I've heard much feedback about the weight gain side effects of many of the new atypical antipsychotics. It seems that perhaps researchers should be looking at testing the "compatibility" of the antipsychotics with medications like the following that help people to control weight:

Neurogen Commences Phase Ib Human Clinical Trials with Anti-Obesity Drug

BRANFORD, Conn., Feb. 5 -- Neurogen Corporation (Nasdaq: NRGN) today announced the commencement of Phase Ib human clinical studies of its anti-obesity drug, NGD 95-1, which it is co-developing with Pfizer Inc. The studies will examine the drug's safety and pharmacokinetic profile over 14 days of multiple dose administration to overweight, but otherwise healthy, male and female volunteers.

"Our studies to date have demonstrated that NGD 95-1 is safe when subjects receive a single dose of the drug. We are now eager to further establish its safety and pharmacologic profile in multiple doses over an extended period," said Harry H. Penner, Neurogen's President and CEO. "Pfizer has been very supportive of Neurogen's efforts in these Phase I trials, and we look forward to working with our partner to advance the drug into Phase II efficacy studies." Earlier double blind Phase I studies completed in July and December 1996 tested single escalating doses of NGD 95-1 in over 80 overweight, but otherwise normal, males and females.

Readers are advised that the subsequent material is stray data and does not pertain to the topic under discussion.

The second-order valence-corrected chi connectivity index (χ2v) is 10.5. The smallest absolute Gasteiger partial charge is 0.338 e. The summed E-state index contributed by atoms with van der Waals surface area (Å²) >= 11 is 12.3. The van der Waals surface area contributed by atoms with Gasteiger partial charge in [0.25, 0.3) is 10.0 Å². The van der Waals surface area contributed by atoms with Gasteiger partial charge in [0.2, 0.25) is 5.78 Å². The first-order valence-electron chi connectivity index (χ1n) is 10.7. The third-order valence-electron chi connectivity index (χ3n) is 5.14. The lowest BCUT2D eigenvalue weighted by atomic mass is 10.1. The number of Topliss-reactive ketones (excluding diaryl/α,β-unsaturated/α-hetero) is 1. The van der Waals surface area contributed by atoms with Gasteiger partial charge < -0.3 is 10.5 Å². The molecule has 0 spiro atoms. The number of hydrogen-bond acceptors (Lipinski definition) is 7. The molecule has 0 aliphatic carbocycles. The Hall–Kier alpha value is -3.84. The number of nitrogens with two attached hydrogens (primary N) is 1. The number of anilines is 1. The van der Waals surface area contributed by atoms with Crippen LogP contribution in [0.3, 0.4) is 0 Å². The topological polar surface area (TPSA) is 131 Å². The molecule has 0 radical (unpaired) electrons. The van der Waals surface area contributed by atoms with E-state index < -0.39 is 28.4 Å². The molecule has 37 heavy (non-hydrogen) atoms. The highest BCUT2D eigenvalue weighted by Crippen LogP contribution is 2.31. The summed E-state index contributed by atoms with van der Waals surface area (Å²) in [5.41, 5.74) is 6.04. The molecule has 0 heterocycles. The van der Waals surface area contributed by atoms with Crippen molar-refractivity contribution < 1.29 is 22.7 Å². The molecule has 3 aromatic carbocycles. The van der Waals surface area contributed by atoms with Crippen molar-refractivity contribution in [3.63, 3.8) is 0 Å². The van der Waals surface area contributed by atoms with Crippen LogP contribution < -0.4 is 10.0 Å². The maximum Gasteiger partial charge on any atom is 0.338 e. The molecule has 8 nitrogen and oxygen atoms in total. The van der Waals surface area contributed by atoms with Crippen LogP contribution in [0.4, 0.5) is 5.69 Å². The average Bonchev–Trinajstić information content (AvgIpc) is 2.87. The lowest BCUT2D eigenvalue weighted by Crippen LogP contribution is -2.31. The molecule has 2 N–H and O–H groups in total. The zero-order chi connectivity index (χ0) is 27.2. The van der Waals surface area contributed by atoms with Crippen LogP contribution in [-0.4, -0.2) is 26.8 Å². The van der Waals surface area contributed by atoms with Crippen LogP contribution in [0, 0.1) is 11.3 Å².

These studies indicated that the drug was safe and well-tolerated across a wide dosing window. Neurogen is conducting Phase I clinical trials with NGD 95-1 under Pfizer auspices pursuant to a collaborative agreement concluded in November 1995. Phase II clinical studies conducted by Pfizer may commence as early as this summer. NGD 95-1 is an orally active small molecule antagonist of NPY receptors and is presumed to be the first NPY antagonist to be tested in humans.

NPY is strongly linked to appetite and is thought to be the most potent known stimulator of eating in animals. In a variety of animal studies Neurogen has demonstrated that NGD 95-1 blocks NPY-induced feeding, and in a three week study NGD 95-1 significantly reduced weight gain in normal rats.

CONTACT: Stephen R. Davis, or Amy C. Enders, both of Neurogen Corporation, 203-488-8201; or James W. Heins, media, or Reagan Codner, investors, both of Burns McClellan, Inc., 212-505-1919/

[ Home] [News]